March 16, 2023
Have you ever seen a person wearing a t-shirt indicating they were in pain?
You know the kind of t-shirt that boldly states the wearer is “Fabulous at 40” or “Fierce & 50” – those t-shirts are attention grabbers, but I’ve never seen a t-shirt that glorifies or brings attention to a person’s pain.
One evening during my husband’s recent hospitalization, I stepped out to get coffee and fresh air. As I was approaching the hospital entrance, an older gentleman was walking out. He stopped me and asked me how I was doing–I was actually feeling a little overwhelmed, but I simply told him I was okay.
I asked him the same and expected a generic answer from him as well.
“Ma’am, he stated, “I am in a lot of pain.”
“Oh no,” I said, quickly realizing how his answer had caught me off guard.
“I didn’t realize I would be here this long today and for me, the hospital doesn’t always make me feel better, but I will be okay when I get home and am able to take my medication.”
We talked for a brief moment and then we both continued in the opposite direction of each other. As I remembered his response, I must admit, he forced me to think of how many people I encounter every day that are moving forward while being in a lot of pain.
Pain does not always present itself in our posture or our position.
It is easy to mask pain by acting like we are okay or even by not acknowledging the source of our pain; however, it is important for us to know where our relief lies. A recent series of personal events in my life has provided the backdrop for this message.
The day we began our Christmas vacation, my husband and I traveled out of town to begin (don’t judge me) our Christmas shopping. We stopped for lunch and I mistepped as I was walking into the establishment. I immediately felt a pain that I could not describe, but I was determined to enjoy my lunch. I sat in the restaurant and elevated my foot on the chair beside me. Every time my husband asked me if I was okay, I told him my foot hurt a little, but I would be okay.
However, I was not.
When we stood to walk out of the restaurant, I could not put any weight on my foot. As I hopped/hobbled my way to the truck, I knew immediately that I would not be able to attempt any shopping that day.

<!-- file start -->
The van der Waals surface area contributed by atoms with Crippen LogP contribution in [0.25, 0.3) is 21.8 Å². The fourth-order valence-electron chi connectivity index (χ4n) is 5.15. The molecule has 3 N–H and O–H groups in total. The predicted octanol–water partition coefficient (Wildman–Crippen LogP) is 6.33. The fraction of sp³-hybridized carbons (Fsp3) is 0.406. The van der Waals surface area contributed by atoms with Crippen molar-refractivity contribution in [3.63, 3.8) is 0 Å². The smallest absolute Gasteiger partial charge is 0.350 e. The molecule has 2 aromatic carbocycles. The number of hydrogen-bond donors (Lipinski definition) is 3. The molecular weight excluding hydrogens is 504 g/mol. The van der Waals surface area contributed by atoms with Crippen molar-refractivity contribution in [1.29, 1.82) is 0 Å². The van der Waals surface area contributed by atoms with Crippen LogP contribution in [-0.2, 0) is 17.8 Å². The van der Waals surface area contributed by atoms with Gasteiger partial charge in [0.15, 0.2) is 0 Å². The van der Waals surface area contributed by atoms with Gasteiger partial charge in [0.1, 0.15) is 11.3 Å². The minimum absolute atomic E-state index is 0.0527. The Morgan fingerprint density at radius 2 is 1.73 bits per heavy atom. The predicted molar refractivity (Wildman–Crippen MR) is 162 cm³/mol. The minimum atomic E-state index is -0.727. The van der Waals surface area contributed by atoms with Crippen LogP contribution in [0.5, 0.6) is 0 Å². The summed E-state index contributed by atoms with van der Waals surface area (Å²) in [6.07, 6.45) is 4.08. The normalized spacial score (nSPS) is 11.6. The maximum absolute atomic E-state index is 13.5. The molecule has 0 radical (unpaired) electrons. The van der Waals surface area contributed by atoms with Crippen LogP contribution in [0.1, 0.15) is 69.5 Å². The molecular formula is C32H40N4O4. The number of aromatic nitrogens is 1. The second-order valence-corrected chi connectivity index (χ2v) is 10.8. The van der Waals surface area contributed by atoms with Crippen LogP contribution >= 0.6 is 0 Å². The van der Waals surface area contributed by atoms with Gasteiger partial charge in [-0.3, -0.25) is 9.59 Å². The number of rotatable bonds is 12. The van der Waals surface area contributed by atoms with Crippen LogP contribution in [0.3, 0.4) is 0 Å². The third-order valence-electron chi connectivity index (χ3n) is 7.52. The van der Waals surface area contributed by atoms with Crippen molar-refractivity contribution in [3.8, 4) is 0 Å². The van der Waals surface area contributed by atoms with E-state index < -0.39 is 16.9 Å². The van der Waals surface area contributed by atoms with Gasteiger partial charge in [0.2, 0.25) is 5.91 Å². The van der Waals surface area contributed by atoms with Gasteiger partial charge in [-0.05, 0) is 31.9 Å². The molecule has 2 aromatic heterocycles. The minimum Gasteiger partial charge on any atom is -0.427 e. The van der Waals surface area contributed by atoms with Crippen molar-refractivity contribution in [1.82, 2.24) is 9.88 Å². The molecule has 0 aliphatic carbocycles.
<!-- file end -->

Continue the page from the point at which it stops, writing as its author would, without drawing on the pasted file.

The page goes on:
I had to be honest with myself and my husband–this pain was going to derail our plans.
In life, we may experience upsets or missteps that cause us great pain. It may seem noble to say we are okay and that we are not hurt, but that is not truthful.
If we move ahead without the proper support or assistance, we may end up causing more damage than the original injury.
I knew that I was hurt and I strongly believed that if I continued with my original plans, I would be adding more pain to an already painful situation.
I took pain pills and kept my foot elevated, but that night I didn’t rest at all.
The next morning I went to my primary care physician who sent me over to the orthopedic surgeon. After a series of X-rays and an MRI the diagnosis was a partially torn Achilles tendon.
When I arrived at the doctor’s office, his attention was not on any other area of my body, but my foot.
He asked one question that I have since heard from my family, friends, co-workers, and the various doctors and physical therapists I have met with since December, “What caused your pain?”
Although there were several jokes about this “non-athlete” having an injury that usually happens during sports or other strenuous activities, I was simply doing what I do everyday – walking.
I wasn’t running or jumping.
I wasn’t pushed and I didn’t fall down.
I was simply walking.
We are not exempt from injuries as we walk through this life.
We may find ourselves growing painfully uncomfortable in the midst of our everyday routine. We may sustain injuries while simply doing life as we always have.
If this is the case for you, don’t despair!
Identify the source of your pain and be open to the prescribed plan of action.
As I thought about the upcoming holidays and all of the things that were left undone, I began to feel anxious.
I had not purchased a single gift, purchased groceries for the meal I was planning to prepare, I had not baked any cakes, or even began decorating for the holiday.
Before I went to bed that night, my daughter, sister, and sister-in-law had taken everything off my plate. My husband prepared a delicious Christmas Eve meal that has been dubbed our new tradition. And I was able to do something over the course of my vacation that I had not done in a while – I rested.
I spent time in prayer.
I read books.
And I released the pain to my Father.
My friend, if pain has presented itself to you recently, let me offer this word of encouragement: there is healing on the other side.
I don’t know how long the pain will last.
I may not know the source of the pain.
But if you hold on and trust God in this fight, He will bring healing and comfort.
I am a witness.
I found purpose of the other side of my pain, and I believe you will too!
Has pain taught you a valuable lesson? If so, share your thoughts in the comments below!